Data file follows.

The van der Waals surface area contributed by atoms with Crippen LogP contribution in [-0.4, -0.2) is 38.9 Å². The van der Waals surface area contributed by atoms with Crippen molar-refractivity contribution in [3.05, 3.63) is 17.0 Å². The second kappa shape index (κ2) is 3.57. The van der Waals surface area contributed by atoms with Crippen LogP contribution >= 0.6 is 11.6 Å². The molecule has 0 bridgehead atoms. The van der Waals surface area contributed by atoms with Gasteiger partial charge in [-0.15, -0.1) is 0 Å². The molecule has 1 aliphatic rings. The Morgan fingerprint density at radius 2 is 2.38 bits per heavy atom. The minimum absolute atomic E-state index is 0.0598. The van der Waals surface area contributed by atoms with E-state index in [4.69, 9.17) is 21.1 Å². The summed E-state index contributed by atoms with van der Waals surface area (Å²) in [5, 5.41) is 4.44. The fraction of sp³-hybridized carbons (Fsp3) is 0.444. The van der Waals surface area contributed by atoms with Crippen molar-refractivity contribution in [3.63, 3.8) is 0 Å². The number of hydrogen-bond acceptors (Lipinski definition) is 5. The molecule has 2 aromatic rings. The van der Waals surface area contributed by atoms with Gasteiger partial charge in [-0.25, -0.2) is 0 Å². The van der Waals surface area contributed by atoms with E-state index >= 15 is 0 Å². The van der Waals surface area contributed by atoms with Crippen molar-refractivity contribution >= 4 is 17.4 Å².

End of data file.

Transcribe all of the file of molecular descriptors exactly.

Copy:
The van der Waals surface area contributed by atoms with Crippen LogP contribution in [-0.4, -0.2) is 38.9 Å². The van der Waals surface area contributed by atoms with Crippen molar-refractivity contribution in [3.05, 3.63) is 17.0 Å². The second kappa shape index (κ2) is 3.57. The van der Waals surface area contributed by atoms with Crippen LogP contribution >= 0.6 is 11.6 Å². The molecule has 0 bridgehead atoms. The van der Waals surface area contributed by atoms with Gasteiger partial charge in [-0.15, -0.1) is 0 Å². The molecule has 1 aliphatic rings. The Morgan fingerprint density at radius 2 is 2.38 bits per heavy atom. The minimum absolute atomic E-state index is 0.0598. The van der Waals surface area contributed by atoms with E-state index in [4.69, 9.17) is 21.1 Å². The summed E-state index contributed by atoms with van der Waals surface area (Å²) in [5, 5.41) is 4.44. The fraction of sp³-hybridized carbons (Fsp3) is 0.444. The van der Waals surface area contributed by atoms with Crippen molar-refractivity contribution in [3.63, 3.8) is 0 Å². The number of hydrogen-bond acceptors (Lipinski definition) is 5. The molecule has 2 aromatic rings. The van der Waals surface area contributed by atoms with Gasteiger partial charge in [-0.25, -0.2) is 0 Å². The van der Waals surface area contributed by atoms with E-state index >= 15 is 0 Å². The van der Waals surface area contributed by atoms with Crippen molar-refractivity contribution >= 4 is 17.4 Å².